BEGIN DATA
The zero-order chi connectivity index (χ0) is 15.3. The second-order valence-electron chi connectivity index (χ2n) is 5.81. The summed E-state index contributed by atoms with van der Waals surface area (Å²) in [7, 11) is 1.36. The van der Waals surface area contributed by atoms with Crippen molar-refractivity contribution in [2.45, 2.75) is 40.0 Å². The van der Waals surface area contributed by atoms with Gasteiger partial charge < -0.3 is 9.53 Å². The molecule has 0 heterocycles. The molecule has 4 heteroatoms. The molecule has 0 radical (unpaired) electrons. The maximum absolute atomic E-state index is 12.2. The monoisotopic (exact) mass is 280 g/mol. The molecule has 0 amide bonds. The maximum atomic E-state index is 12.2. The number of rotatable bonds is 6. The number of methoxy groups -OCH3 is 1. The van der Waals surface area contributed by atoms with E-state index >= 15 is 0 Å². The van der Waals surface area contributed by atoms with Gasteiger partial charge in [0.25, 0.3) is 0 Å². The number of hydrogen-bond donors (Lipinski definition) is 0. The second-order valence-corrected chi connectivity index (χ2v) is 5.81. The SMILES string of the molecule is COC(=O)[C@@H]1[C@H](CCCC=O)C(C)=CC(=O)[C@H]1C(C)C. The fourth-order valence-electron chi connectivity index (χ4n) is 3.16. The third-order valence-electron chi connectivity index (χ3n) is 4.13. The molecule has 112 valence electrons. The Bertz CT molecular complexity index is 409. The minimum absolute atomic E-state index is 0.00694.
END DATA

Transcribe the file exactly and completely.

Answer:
The zero-order chi connectivity index (χ0) is 15.3. The second-order valence-electron chi connectivity index (χ2n) is 5.81. The summed E-state index contributed by atoms with van der Waals surface area (Å²) in [7, 11) is 1.36. The van der Waals surface area contributed by atoms with Crippen molar-refractivity contribution in [2.45, 2.75) is 40.0 Å². The van der Waals surface area contributed by atoms with Gasteiger partial charge < -0.3 is 9.53 Å². The molecule has 0 heterocycles. The molecule has 4 heteroatoms. The molecule has 0 radical (unpaired) electrons. The maximum absolute atomic E-state index is 12.2. The monoisotopic (exact) mass is 280 g/mol. The molecule has 0 amide bonds. The maximum atomic E-state index is 12.2. The number of rotatable bonds is 6. The number of methoxy groups -OCH3 is 1. The van der Waals surface area contributed by atoms with E-state index >= 15 is 0 Å². The van der Waals surface area contributed by atoms with Gasteiger partial charge in [0.25, 0.3) is 0 Å². The number of hydrogen-bond donors (Lipinski definition) is 0. The second-order valence-corrected chi connectivity index (χ2v) is 5.81. The SMILES string of the molecule is COC(=O)[C@@H]1[C@H](CCCC=O)C(C)=CC(=O)[C@H]1C(C)C. The fourth-order valence-electron chi connectivity index (χ4n) is 3.16. The third-order valence-electron chi connectivity index (χ3n) is 4.13. The molecule has 112 valence electrons. The Bertz CT molecular complexity index is 409. The minimum absolute atomic E-state index is 0.00694.